After getting tired of the incessantly annoying touts of Panglao beach ruining the beauty of Bohol, I decided to hop on a boat and head back to Cebu, to see the whale sharks of Oslob. Also, I had been traveling with two new friends I had met in Bohol, but after a couple days together, I felt the wind call out to me. And so, I hopped on a boat from Panglao Beach, and headed back to Cebu, to the town of Oslob, to see the whale sharks.
Usually, to get from Panglao to Oslob, you would have to head back to Tagbilaran, take a boat to Cebu City, and then take a bus down to Oslob. That would take quite a long time. I found that instead, there are also boats that go out to see the whale sharks at oslob before returning to Panglao, so I just negotiated a one-way trip. It required waking up for the 7AM boat, but the morning sight was worth it.
Of course, this being southeast Asia, we just sit on the boat for an hour and a half, waiting for…. something, before we set off. Eh. Most of us end up sleeping on the boat.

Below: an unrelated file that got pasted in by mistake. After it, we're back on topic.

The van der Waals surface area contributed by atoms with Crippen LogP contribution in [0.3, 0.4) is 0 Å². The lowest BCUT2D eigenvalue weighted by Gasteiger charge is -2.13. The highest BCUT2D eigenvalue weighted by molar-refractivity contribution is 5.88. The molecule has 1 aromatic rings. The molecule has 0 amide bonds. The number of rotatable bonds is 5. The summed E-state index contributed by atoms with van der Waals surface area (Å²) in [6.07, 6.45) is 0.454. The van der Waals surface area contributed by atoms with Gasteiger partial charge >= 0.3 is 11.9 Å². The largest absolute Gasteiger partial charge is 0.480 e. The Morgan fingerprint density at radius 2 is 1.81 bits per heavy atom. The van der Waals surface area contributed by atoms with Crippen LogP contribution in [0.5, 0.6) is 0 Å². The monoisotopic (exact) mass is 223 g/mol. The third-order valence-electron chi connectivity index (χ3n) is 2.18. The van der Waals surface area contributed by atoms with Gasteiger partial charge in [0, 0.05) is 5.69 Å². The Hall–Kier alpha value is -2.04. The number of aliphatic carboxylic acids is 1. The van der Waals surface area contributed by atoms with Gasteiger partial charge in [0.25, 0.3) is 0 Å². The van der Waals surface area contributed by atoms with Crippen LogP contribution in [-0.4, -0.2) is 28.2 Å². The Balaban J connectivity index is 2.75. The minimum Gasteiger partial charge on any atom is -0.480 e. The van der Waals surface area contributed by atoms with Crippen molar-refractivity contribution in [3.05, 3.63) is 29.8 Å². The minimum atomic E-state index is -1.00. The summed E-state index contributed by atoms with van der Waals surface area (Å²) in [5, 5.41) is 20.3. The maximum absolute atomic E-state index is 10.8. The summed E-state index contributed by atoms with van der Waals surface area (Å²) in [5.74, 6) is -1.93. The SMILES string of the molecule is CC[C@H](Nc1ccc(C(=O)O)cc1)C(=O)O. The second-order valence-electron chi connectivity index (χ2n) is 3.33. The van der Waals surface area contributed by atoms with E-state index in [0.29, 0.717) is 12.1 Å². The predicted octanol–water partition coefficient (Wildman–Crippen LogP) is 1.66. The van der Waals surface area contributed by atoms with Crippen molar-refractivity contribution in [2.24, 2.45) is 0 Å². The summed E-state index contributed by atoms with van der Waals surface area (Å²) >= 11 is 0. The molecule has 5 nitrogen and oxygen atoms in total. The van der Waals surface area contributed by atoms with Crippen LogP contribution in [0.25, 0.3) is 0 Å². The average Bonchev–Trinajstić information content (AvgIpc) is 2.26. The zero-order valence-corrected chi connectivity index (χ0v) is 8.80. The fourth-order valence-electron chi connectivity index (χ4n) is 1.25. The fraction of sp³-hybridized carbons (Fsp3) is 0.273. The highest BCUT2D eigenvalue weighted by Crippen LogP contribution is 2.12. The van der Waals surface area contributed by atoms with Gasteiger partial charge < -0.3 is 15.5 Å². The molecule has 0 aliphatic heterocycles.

After a couple hours, we finally reach Oslob! Before coming, I had heard a lot of great things about Oslob, about how it’s guaranteed to see whale sharks here every day, that these are whale sharks out in the wild. Which is true. What they don’t tell you, is that they’re here every day because they’re fed every morning. Not exactly wild, but close enough!
So the way it works here is, after paying for a ticket, you can board a small boat to go out and watch the whale sharks – or, to swim with them! Most people just choose to float on the surface looking down (which is quite nice in itself), but since I had some freediving training, I was able to dive down to the bottom (not so deep, maybe 10 meters?), and look up at the whale sharks.
It’s a sight that I’m never going to forget. The whale shark, a dark silhouette on the light blue waters. Remora (sucker fish) swimming in formation along the belly of the whale shark, like helicopters hovering an aircraft carrier. Sunbeams shining down through the crystal clear waters, perfectly framing the whale shark and its entourage.
When you watch National Geographic documentaries, you see these amazing scenes and wonder, is this real? You go travel yourself, and see scenes that are almost good enough to be on National Geographic. But occasionally, when your timing is just right, when the stars are aligned in your favor, you’ll find a scene that surpasses everything else. And that was my experience here, freediving with the whale sharks at Oslob.
I didn’t bring my phone camera with me into the waters, so I don’t have any photos, but the following is courtesy of oslobwhalesharks.com: